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Psoriasis and associated variables in classification and outcome of juvenile idiopathic arthritis - an eight-year follow-up study

Publikation: Bidrag til tidsskriftTidsskriftartikelForskningpeer review


  1. Growth and puberty in juvenile dermatomyositis: a longitudinal cohort study

    Publikation: Bidrag til tidsskriftTidsskriftartikelForskningpeer review

  • Maria Ekelund
  • Kristiina Aalto
  • Anders Fasth
  • Troels Herlin
  • Susan Nielsen
  • Ellen Nordal
  • Suvi Peltoniemi
  • Marite Rygg
  • Marek Zak
  • Lillemor Berntson
  • Nordic Study Group of Pediatric Rheumatology (NoSPeR)
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BACKGROUND: To study the impact of psoriasis and features associated with psoriasis on classification and outcome in a population-based follow-up cohort of children with juvenile idiopathic arthritis (JIA).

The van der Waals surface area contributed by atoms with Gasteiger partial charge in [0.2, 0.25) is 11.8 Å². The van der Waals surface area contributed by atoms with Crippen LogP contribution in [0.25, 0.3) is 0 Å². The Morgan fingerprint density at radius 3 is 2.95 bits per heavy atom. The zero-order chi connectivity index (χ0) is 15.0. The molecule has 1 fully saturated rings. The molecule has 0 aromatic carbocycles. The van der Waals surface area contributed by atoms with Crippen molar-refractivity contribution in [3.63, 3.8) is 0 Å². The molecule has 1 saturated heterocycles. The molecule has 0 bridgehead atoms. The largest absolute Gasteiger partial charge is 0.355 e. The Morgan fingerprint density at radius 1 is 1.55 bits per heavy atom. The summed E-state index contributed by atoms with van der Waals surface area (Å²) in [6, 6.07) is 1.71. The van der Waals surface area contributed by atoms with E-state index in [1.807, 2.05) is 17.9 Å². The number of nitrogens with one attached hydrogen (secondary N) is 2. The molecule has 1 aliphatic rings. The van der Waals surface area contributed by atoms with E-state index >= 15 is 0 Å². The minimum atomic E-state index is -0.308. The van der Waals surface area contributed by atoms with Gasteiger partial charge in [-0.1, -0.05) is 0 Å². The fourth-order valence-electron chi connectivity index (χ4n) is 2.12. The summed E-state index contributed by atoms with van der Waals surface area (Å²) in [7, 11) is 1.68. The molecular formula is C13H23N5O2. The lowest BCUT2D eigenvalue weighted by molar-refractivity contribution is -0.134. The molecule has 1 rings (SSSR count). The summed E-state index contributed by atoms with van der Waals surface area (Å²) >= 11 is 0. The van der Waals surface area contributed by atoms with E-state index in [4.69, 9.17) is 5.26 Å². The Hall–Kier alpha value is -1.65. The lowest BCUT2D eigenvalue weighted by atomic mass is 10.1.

METHODS: In all, 440 children with JIA were followed for a median of 8 years in a prospective Nordic population-based cohort study. Data for remission was available for 427 of these children. The presence of psoriasis, psoriasis-like rash, dactylitis, nail pitting, enthesitis, tenosynovitis and heredity was assessed in relation to ILAR classification and remission.

RESULTS: Clinical findings associated with psoriasis developed consecutively during the 8-year period. Six of 14 children with psoriasis were not classified as juvenile psoriatic arthritis according to the ILAR criteria at 8 year follow-up. Dactylitis was more common in children with early onset of JIA. After 8 years we found a cumulative median number of eleven arthritic joints in children with psoriasis or psoriasis-like rash compared with six in the rest of the cohort (p = 0.02). Also, the chance for not being in remission after 8 years increased significantly in patients with psoriasis, psoriasis-like rash or at least two of: 1) first-degree heredity for psoriasis or psoriatic arthritis, 2) dactylitis or 3) nail pitting, compared with the rest of the group (OR 3.32, p = 0.010).

CONCLUSIONS: Our results indicate a more severe disease over time in psoriasis-associated JIA, as features of psoriasis develop during the disease course. This group is a major challenge to encompass in a future JIA classification in order to facilitate early tailored treatment.

TidsskriftPediatric Rheumatology
Udgave nummer1
Sider (fra-til)13
StatusUdgivet - 22 feb. 2017

ID: 52170760